Causes of Alzheimer’s

Taken from the National Institute of Health-National Institute on Aging

Scientists don’t yet fully understand what causes Alzheimer’s disease in most people. In people with early-onset Alzheimer’s, a genetic mutation is usually the cause. Late-onset Alzheimer’s arises from a complex series of brain changes that occur over decades. The causes probably include a combination of genetic, environmental, and lifestyle factors. The importance of any one of these factors in increasing or decreasing the risk of developing Alzheimer’s may differ from person to person. Educate yourself about the healthy lifestyle factors that can reduce your risk of Alzheimer’s.

The Basics of Alzheimer’s

Scientists are conducting studies to learn more about plaques, tangles, and other biological features of Alzheimer’s disease. Findings from these studies will help in understanding the causes of Alzheimer’s and make diagnosis easier.

One of the great mysteries of Alzheimer’s disease is why it largely strikes older adults. Research on normal brain aging is shedding light on this question. For example, scientists are learning how age-related changes in the brain may harm neurons and contribute to Alzheimer’s damage. These age-related changes include atrophy (shrinking) of certain parts of the brain, inflammation, production of unstable molecules called free radicals, and mitochondrial dysfunction (a breakdown of energy production within a cell).

Genetics

Most people with Alzheimer’s have the late-onset form of the disease, in which symptoms become apparent in their mid-60s. The apolipoprotein E (APOE) gene is involved in late-onset Alzheimer’s.

Also, scientists have identified a number of regions of interest in the genome (an organism’s complete set of DNA) that may increase a person’s risk for late-onset Alzheimer’s to varying degrees.

Early-onset Alzheimer’s occurs in people age 30 to 60 and represents less than 5 percent of all people with Alzheimer’s. Most cases are caused by an inherited change in one of three genes, resulting in a type known as early-onset familial Alzheimer’s disease, or FAD. For others, the disease appears to develop without any specific, known cause, much as it does for people with late-onset disease.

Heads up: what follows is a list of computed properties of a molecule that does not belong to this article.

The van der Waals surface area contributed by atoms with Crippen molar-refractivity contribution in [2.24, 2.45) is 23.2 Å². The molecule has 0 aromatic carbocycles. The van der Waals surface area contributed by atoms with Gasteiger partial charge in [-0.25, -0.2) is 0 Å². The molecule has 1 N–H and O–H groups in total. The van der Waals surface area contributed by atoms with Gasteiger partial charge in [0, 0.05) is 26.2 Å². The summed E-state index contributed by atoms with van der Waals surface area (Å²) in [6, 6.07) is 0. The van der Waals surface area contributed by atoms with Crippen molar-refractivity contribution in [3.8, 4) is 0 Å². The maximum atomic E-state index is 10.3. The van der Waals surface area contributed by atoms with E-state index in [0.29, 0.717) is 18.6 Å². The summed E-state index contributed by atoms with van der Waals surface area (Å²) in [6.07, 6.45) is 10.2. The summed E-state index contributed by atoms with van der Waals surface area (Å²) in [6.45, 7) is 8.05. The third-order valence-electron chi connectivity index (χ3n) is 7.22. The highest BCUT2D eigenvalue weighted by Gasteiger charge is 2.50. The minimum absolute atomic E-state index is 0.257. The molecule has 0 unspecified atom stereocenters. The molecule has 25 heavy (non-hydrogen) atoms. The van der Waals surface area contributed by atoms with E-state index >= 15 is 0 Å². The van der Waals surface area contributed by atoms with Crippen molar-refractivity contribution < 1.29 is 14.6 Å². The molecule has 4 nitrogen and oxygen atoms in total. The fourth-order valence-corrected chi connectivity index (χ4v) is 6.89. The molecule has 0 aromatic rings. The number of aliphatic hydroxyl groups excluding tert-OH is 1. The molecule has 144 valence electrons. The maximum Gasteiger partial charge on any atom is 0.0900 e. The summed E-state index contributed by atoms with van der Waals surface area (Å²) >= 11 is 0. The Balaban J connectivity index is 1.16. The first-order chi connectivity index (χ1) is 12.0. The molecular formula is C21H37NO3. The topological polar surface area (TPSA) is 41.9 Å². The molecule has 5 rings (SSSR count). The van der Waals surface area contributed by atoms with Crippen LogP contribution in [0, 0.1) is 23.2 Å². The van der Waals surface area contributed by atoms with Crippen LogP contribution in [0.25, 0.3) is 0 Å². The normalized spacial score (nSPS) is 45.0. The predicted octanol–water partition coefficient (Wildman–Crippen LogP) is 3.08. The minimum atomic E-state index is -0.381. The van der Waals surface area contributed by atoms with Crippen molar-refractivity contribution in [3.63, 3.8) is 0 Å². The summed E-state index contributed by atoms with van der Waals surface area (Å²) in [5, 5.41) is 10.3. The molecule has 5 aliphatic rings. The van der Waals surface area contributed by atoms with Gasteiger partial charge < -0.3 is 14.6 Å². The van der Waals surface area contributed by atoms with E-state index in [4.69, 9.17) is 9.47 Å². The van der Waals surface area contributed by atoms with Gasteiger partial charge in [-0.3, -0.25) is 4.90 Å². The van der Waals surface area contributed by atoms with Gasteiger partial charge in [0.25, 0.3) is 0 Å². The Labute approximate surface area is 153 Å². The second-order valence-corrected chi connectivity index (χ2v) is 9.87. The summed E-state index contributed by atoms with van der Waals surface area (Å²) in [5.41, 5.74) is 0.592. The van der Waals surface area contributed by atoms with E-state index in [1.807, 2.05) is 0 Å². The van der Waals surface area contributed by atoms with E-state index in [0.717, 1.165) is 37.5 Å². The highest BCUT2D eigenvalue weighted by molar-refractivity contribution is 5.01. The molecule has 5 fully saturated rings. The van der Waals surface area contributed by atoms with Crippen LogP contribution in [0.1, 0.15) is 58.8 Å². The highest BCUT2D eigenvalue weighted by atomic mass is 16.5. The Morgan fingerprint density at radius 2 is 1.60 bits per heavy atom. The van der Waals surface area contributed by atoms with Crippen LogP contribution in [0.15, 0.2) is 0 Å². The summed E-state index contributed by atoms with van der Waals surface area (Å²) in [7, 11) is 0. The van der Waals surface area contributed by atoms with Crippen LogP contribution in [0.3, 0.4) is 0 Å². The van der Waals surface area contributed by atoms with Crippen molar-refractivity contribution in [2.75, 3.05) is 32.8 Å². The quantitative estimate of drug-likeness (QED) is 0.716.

Most people with Down syndrome develop Alzheimer’s. This may be because people with Down syndrome have an extra copy of chromosome 21, which contains the gene that generates harmful amyloid.

Health, Environmental, and Lifestyle Factors

Research suggests that a host of factors beyond genetics may play a role in the development and course of Alzheimer’s disease. There is a great deal of interest, for example, in the relationship between cognitive decline and vascular conditions such as heart disease, stroke, and high blood pressure, as well as metabolic conditions such as diabetes and obesity. Ongoing research will help us understand whether and how reducing risk factors for these conditions may also reduce the risk of Alzheimer’s.

A nutritious diet, physical activity, social engagement, and mentally stimulating pursuits have all been associated with helping people stay healthy as they age. These factors might also help reduce the risk of cognitive decline and Alzheimer’s disease. Clinical trials are testing some of these possibilities.

Treatment of Alzheimer’s Disease

Alzheimer’s disease is complex, and it is unlikely that any one drug or other intervention can successfully treat it. Current approaches focus on helping people maintain mental function, manage behavioral symptoms, and slow or delay the symptoms of disease. Researchers hope to develop therapies targeting specific genetic, molecular, and cellular mechanisms so that the actual underlying cause of the disease can be stopped or prevented.

Maintaining Mental Function

Several medications are approved by the U.S. Food and Drug Administration to treat symptoms of Alzheimer’s. Donepezil (Aricept®), rivastigmine (Exelon®), and galantamine (Razadyne®) are used to treat mild to moderate Alzheimer’s (donepezil can be used for severe Alzheimer’s as well). Memantine (Namenda®) is used to treat moderate to severe Alzheimer’s. These drugs work by regulating neurotransmitters, the chemicals that transmit messages between neurons. They may help maintain thinking, memory, and communication skills, and help with certain behavioral problems. However, these drugs don’t change the underlying disease process. They are effective for some but not all people, and may help only for a limited time.

Managing Behavior

Common behavioral symptoms of Alzheimer’s include sleeplessness, wandering, agitation, anxiety, and aggression. Scientists are learning why these symptoms occur and are studying new treatments—drug and non-drug—to manage them. Research has shown that treating behavioral symptoms can make people with Alzheimer’s more comfortable and makes things easier for caregivers.

Looking for New Treatments

Alzheimer’s disease research has developed to a point where scientists can look beyond treating symptoms to think about addressing underlying disease processes. In ongoing clinical trials, scientists are developing and testing several possible interventions, including immunization therapy, drug therapies, cognitive training, physical activity, and treatments used for cardiovascular and diabetes.

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